Under the leadership of Peter Adams, the California Art Club began to organize a series of thematic exhibitions at both art and natural history museums. In 1996, the California Art Club organized the California Wetlands Exhibition at the Natural History Museum in historic Exposition Park in Los Angeles. In May through August 1998, the California Art Club mounted Treasures of the Sierra Nevada at the Natural History Museum of Los Angeles County, featuring works by historic California artists like Edgar Alwin Payne (1883–1947), Jack Wilkinson Smith, and Theodore Lukits as well as contemporary painters.[21] The Carnegie Museum in Oxnard, California hosted a large exhibition of works by painters from the California Art Club in 1994 titled The California Art Club: 85 Years of Art where Adams' work was featured prominently.[22] In 1997, Peter and the California Art Club organized a traveling exhibition which contrasted the work of American Impressionists and Classical Realist painters from the East and Midwestern United States with the California Impressionists. Titled East Coast Ideals, West Coast Concepts, the exhibition traveled from the Carnegie Museum in Oxnard, to the Springville Museum of Art in Springville, Utah to the Academy of Art College in San Francisco. Among the historic artists represented were William McGregor Paxton and R.H.Ives Gammell (1893–1981), representing the Boston School and Theodore Lukits and Maurice Braun (1877–1941) representing the California Impressionists.[23] In 1999, the California Art began a long relationship with the Frederick R. Weisman Museum of Art at Pepperdine University in Malibu with the exhibition titled On Location in Malibu. The exhibition, organized and curated by the Weisman's Michael Zakian, ran from May 22 to August 7, featuring the work of Adams along with dozens of CAC painters.[24]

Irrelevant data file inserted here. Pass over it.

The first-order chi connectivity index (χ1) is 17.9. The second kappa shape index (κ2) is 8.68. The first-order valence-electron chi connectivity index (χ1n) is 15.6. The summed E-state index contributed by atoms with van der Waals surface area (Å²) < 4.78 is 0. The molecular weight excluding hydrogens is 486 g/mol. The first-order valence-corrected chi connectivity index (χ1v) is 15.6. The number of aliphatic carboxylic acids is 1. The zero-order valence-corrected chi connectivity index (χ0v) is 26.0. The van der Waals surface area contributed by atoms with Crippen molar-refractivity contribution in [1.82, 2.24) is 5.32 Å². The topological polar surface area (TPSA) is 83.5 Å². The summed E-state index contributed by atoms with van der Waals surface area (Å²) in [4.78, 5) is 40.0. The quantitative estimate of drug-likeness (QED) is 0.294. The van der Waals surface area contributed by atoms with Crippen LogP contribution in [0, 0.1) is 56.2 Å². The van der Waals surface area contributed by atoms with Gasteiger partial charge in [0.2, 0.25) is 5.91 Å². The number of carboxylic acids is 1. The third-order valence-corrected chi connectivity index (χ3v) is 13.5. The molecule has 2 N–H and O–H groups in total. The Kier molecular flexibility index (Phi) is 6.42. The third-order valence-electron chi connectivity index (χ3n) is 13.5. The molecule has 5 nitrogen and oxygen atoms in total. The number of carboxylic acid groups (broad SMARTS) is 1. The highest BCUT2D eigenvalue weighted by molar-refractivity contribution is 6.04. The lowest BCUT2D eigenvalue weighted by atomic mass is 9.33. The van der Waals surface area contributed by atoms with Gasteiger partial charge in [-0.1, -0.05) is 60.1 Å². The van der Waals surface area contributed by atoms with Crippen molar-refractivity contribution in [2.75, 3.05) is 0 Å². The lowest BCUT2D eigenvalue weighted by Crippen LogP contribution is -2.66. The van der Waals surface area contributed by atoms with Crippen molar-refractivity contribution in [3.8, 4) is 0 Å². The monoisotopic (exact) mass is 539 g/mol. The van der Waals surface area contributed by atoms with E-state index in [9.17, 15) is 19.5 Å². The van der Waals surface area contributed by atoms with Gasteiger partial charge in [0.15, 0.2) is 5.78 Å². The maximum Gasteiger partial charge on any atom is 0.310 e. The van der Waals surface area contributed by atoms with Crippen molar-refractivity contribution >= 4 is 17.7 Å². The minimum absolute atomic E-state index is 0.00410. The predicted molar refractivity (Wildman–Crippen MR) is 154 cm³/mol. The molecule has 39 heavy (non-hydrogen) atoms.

Exhibitions and collections

Adams has exhibited in numerous museums, including the Pasadena Museum of California Art, Autry Museum of Western Heritage, Southern Alleghenies Museum of Art, Bergstrom-Mahler Museum, Portsmouth Museum, Courthouse Gallery, National Cowboy and Western Heritage Museum, Northwest Museum of Arts and Culture, Museum of the Southwest, Buffalo Bill Historical Center, Museum of Texas Tech University, George Bush Presidential Library, Hillsdale College, Haggin Museum, Colorado History Museum, Frederick R. Weisman Museum of Art, Frye Art Museum, The Newington-Cropsey Foundation, Natural History Museum of Los Angeles County and Carnegie Museum of Art. He has had solo exhibitions at the Pacific Asia Museum, as well as numerous commercial venues.

Among the public collections in which Adams's work is represented are the Carnegie Art Museum, Cathedral of Our Lady of the Angels, Forbes Magazine Collection, Haggin Museum, Pacific Asia Museum, Pasadena Museum of California and Southern Alleghenies Museum of Art.